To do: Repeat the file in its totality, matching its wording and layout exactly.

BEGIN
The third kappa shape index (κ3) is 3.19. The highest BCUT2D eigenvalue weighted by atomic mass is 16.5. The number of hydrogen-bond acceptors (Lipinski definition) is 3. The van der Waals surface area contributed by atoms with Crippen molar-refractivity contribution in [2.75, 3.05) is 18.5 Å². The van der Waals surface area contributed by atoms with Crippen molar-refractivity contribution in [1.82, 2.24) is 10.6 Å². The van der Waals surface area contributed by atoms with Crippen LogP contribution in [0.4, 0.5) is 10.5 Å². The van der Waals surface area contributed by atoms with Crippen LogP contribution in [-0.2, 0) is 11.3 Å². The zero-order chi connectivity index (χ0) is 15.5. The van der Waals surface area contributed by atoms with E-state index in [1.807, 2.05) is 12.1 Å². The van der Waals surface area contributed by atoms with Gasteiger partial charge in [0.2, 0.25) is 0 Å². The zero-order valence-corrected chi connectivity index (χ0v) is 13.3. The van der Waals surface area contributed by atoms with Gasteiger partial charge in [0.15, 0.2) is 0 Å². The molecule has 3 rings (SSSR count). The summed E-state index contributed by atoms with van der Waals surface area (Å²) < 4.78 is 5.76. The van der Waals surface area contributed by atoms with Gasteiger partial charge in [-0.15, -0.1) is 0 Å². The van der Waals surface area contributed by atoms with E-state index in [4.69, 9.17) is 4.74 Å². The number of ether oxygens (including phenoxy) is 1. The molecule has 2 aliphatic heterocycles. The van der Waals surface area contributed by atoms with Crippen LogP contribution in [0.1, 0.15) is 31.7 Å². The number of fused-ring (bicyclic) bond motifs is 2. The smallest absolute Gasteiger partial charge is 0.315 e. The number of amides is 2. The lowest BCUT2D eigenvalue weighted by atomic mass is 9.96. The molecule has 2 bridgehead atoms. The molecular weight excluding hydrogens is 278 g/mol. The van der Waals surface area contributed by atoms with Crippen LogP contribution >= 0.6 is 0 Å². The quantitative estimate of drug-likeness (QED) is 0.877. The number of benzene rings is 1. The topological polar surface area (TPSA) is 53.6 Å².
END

The third kappa shape index (κ3) is 3.19. The highest BCUT2D eigenvalue weighted by atomic mass is 16.5. The number of hydrogen-bond acceptors (Lipinski definition) is 3. The van der Waals surface area contributed by atoms with Crippen molar-refractivity contribution in [2.75, 3.05) is 18.5 Å². The van der Waals surface area contributed by atoms with Crippen molar-refractivity contribution in [1.82, 2.24) is 10.6 Å². The van der Waals surface area contributed by atoms with Crippen LogP contribution in [0.4, 0.5) is 10.5 Å². The van der Waals surface area contributed by atoms with Crippen LogP contribution in [-0.2, 0) is 11.3 Å². The zero-order chi connectivity index (χ0) is 15.5. The van der Waals surface area contributed by atoms with E-state index in [1.807, 2.05) is 12.1 Å². The van der Waals surface area contributed by atoms with Gasteiger partial charge in [0.2, 0.25) is 0 Å². The zero-order valence-corrected chi connectivity index (χ0v) is 13.3. The van der Waals surface area contributed by atoms with Gasteiger partial charge in [0.15, 0.2) is 0 Å². The molecule has 3 rings (SSSR count). The summed E-state index contributed by atoms with van der Waals surface area (Å²) < 4.78 is 5.76. The van der Waals surface area contributed by atoms with Gasteiger partial charge in [-0.15, -0.1) is 0 Å². The van der Waals surface area contributed by atoms with E-state index in [4.69, 9.17) is 4.74 Å². The number of ether oxygens (including phenoxy) is 1. The molecule has 2 aliphatic heterocycles. The van der Waals surface area contributed by atoms with Crippen LogP contribution in [0.1, 0.15) is 31.7 Å². The number of fused-ring (bicyclic) bond motifs is 2. The smallest absolute Gasteiger partial charge is 0.315 e. The number of amides is 2. The lowest BCUT2D eigenvalue weighted by atomic mass is 9.96. The molecule has 2 bridgehead atoms. The molecular weight excluding hydrogens is 278 g/mol. The van der Waals surface area contributed by atoms with Crippen LogP contribution >= 0.6 is 0 Å². The quantitative estimate of drug-likeness (QED) is 0.877. The number of benzene rings is 1. The topological polar surface area (TPSA) is 53.6 Å².